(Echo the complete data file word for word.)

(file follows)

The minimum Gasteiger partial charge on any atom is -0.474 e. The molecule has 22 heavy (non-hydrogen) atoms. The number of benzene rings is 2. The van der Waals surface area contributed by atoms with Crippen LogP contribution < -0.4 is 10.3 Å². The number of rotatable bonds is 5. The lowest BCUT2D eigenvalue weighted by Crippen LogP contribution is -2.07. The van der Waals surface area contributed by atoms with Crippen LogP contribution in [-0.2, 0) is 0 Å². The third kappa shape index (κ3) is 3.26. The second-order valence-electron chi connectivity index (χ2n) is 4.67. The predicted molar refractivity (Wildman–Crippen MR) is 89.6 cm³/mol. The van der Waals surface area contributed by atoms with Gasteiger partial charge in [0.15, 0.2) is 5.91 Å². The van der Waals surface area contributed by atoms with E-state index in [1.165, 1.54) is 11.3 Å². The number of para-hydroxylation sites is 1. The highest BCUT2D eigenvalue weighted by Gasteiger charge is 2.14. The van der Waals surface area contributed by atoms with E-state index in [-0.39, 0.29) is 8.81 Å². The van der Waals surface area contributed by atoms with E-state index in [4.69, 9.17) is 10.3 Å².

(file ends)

The minimum Gasteiger partial charge on any atom is -0.474 e. The molecule has 22 heavy (non-hydrogen) atoms. The number of benzene rings is 2. The van der Waals surface area contributed by atoms with Crippen LogP contribution < -0.4 is 10.3 Å². The number of rotatable bonds is 5. The lowest BCUT2D eigenvalue weighted by Crippen LogP contribution is -2.07. The van der Waals surface area contributed by atoms with Crippen LogP contribution in [-0.2, 0) is 0 Å². The third kappa shape index (κ3) is 3.26. The second-order valence-electron chi connectivity index (χ2n) is 4.67. The predicted molar refractivity (Wildman–Crippen MR) is 89.6 cm³/mol. The van der Waals surface area contributed by atoms with Gasteiger partial charge in [0.15, 0.2) is 5.91 Å². The van der Waals surface area contributed by atoms with E-state index in [1.165, 1.54) is 11.3 Å². The number of para-hydroxylation sites is 1. The highest BCUT2D eigenvalue weighted by Gasteiger charge is 2.14. The van der Waals surface area contributed by atoms with E-state index in [-0.39, 0.29) is 8.81 Å². The van der Waals surface area contributed by atoms with E-state index in [4.69, 9.17) is 10.3 Å².